Approximately 150 miles northeast of Anchorage, where the Tazlina River meets the Copper River, lies the village of Tazlina. Named for the confluence of the two rivers, Tazlina means “swift water.” For centuries, Ahtna Native clans held fishing camps at this spot, catching migrating salmon as they moved from one river to the next. This land was sold by Congress in 1954 to establish a school, which closed in 1971. Today, Tazlina tribal leadership has an opportunity to purchase this land. The Native Village of Tazlina (NVT) is partnering with several regional funders, including the Murdock Trust, to bring this land back to tribal ownership and create new opportunities for flourishing for the Ahtna Athabascan people.
One of eight Native villages in the Copper River basin, NVT is a federally-recognized tribe with less than 300 members. The mission of the NVT is to be a place…
- With a clean environment where residents are safe, healthy, sober, and drug-free.
- Where residents are actively involved in community affairs.
- Where residents are politically involved and work to preserve Native culture and traditions.
- Where each resident has the opportunity for good education and gainful employment.
To achieve this mission, NVT manages several federal programs, including:
- A Tribal Transportation Program that cares for roads in and leading to the village
- A Youth Awareness Initiative that will educate youth about climate change and ecology
- A Hazardous Fuel Reduction program that keeps the community fire-safe
- The Indian Child Welfare Act Program that cares for child safety, counseling, and more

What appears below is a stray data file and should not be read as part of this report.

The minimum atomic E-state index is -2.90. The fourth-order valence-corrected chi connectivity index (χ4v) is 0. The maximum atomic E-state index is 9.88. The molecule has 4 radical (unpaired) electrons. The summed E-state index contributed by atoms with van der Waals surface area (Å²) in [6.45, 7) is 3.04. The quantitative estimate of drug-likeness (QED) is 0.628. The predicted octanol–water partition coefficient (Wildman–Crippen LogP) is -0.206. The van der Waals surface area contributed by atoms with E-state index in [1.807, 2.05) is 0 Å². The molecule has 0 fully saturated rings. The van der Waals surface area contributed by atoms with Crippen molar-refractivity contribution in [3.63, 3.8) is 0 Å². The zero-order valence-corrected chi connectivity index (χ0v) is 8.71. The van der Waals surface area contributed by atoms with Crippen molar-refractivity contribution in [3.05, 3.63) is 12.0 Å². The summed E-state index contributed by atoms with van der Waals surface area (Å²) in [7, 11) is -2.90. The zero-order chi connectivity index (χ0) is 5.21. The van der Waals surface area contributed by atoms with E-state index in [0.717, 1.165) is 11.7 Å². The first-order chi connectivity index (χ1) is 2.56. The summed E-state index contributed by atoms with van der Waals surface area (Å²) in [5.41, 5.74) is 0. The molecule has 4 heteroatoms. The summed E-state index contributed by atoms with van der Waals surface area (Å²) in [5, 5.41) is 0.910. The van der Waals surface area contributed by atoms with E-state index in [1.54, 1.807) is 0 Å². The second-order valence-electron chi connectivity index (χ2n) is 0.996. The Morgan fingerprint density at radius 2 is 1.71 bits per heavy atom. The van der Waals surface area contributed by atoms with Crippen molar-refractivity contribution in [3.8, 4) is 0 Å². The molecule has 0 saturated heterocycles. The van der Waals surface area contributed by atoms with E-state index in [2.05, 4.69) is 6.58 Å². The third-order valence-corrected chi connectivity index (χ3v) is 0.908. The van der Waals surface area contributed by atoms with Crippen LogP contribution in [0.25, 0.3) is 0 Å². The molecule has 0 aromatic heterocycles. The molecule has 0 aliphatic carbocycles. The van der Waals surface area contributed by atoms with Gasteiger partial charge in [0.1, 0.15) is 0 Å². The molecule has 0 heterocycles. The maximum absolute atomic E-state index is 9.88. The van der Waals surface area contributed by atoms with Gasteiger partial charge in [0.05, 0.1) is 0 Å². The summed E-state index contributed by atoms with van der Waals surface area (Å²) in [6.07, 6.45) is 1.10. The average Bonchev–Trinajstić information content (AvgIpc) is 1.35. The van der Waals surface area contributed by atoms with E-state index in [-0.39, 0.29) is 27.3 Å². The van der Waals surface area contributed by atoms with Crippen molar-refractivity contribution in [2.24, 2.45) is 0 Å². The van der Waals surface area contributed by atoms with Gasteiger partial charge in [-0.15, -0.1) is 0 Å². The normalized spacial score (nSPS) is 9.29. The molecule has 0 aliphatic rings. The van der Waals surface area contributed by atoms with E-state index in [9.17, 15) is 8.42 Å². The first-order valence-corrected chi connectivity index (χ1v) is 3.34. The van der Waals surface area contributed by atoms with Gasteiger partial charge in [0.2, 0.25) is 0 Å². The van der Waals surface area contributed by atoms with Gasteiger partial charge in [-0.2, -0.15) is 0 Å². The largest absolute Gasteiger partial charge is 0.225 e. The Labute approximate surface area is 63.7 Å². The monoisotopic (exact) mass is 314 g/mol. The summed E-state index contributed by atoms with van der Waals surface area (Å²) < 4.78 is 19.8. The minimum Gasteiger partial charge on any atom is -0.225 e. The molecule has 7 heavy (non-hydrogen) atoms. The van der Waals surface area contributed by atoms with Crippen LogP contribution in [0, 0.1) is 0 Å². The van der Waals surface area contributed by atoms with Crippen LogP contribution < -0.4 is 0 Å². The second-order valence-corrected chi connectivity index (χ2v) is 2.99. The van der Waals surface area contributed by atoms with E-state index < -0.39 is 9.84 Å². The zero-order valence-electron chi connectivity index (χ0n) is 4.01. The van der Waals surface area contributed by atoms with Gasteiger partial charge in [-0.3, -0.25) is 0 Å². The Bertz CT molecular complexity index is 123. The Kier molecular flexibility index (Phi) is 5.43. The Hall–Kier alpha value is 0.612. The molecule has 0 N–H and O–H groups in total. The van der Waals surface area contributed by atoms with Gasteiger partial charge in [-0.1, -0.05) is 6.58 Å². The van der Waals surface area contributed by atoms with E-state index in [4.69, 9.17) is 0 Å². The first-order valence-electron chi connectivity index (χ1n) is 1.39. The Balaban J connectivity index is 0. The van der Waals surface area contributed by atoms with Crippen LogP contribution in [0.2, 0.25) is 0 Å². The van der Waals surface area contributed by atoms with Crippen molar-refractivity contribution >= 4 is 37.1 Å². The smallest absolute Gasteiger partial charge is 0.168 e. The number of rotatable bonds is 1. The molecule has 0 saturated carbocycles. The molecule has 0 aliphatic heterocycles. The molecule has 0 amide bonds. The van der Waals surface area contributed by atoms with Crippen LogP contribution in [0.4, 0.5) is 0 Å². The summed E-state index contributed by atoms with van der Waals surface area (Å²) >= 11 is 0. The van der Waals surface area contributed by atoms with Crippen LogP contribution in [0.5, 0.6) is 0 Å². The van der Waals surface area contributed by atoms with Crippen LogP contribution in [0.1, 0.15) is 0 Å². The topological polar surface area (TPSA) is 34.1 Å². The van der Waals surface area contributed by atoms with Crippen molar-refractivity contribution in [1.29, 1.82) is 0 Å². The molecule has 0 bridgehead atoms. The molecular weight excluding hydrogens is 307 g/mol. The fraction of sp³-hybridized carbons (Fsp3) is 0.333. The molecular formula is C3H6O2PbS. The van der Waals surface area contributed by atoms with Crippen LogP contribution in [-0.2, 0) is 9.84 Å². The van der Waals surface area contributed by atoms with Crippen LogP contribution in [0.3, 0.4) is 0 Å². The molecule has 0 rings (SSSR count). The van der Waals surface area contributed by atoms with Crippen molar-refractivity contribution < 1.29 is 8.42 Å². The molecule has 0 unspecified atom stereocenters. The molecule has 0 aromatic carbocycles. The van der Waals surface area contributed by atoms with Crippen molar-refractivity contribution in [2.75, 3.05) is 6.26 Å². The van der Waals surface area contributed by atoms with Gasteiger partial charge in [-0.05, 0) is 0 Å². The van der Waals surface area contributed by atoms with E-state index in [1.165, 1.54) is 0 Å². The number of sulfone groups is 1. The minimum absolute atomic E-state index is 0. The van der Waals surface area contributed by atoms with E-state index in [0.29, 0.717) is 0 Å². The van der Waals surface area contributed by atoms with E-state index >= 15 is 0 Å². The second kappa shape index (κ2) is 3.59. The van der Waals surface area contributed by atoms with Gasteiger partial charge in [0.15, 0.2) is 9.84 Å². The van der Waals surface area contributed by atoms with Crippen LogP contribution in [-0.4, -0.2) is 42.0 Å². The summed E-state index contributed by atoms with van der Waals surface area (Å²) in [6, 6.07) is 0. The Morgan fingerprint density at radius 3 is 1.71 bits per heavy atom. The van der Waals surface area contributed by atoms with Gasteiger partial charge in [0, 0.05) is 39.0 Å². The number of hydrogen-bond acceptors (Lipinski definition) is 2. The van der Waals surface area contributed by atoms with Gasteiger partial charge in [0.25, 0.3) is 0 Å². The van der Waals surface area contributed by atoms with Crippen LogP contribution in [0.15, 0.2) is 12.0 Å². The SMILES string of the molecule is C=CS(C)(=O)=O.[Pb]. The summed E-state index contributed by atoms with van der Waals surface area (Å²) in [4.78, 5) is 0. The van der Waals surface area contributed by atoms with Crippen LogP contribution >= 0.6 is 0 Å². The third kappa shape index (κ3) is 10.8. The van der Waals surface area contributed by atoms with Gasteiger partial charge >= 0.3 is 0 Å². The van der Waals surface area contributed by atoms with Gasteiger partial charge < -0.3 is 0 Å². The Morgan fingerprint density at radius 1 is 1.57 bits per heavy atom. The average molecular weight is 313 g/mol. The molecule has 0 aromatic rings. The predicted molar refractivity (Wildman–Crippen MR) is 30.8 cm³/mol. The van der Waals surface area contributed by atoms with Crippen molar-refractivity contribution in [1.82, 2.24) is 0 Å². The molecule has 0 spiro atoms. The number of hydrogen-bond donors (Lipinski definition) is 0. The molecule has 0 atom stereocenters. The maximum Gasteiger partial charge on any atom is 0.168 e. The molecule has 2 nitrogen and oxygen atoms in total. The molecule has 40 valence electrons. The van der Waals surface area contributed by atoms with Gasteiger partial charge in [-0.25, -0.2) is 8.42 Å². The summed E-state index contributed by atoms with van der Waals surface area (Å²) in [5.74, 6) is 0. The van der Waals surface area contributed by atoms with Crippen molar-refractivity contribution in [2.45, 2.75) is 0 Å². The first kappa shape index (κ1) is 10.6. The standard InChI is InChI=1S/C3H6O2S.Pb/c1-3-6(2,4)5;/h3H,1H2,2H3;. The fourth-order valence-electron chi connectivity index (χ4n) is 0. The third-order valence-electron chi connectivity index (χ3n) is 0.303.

In addition, NVT cares for its community through daily assistance such as investing in harvesting traditional food for community-wide sharing. The Village also provides for its elders, those with disabilities, and other more vulnerable members by plowing snow, hauling water, and offering quarantine units during the pandemic.
Completing this land purchase will be the first step in NVT reaching their vision for what this Village could hold: a tribal college, a green-energy meeting hall, a church, protected fish wheel sites, a community garden, and more. The Trust is pleased to partner with this tribe, as we have been to support a number of Native tribes across the Pacific Northwest through capacity-building projects such as this. Other projects have included a new gym for the Klamath Tribes in Oregon, the renovation of a community center for the Shoonaq’ Tribe in Alaska, and a museum, library, and research center for the Squaxin Tribe in western Washington.
Celebrating and supporting these Native communities is vital for preserving the beauty and legacy of the Pacific Northwest, and for working for the common good of all in our region. Thank you, NVT, for letting us partner with you in such important work.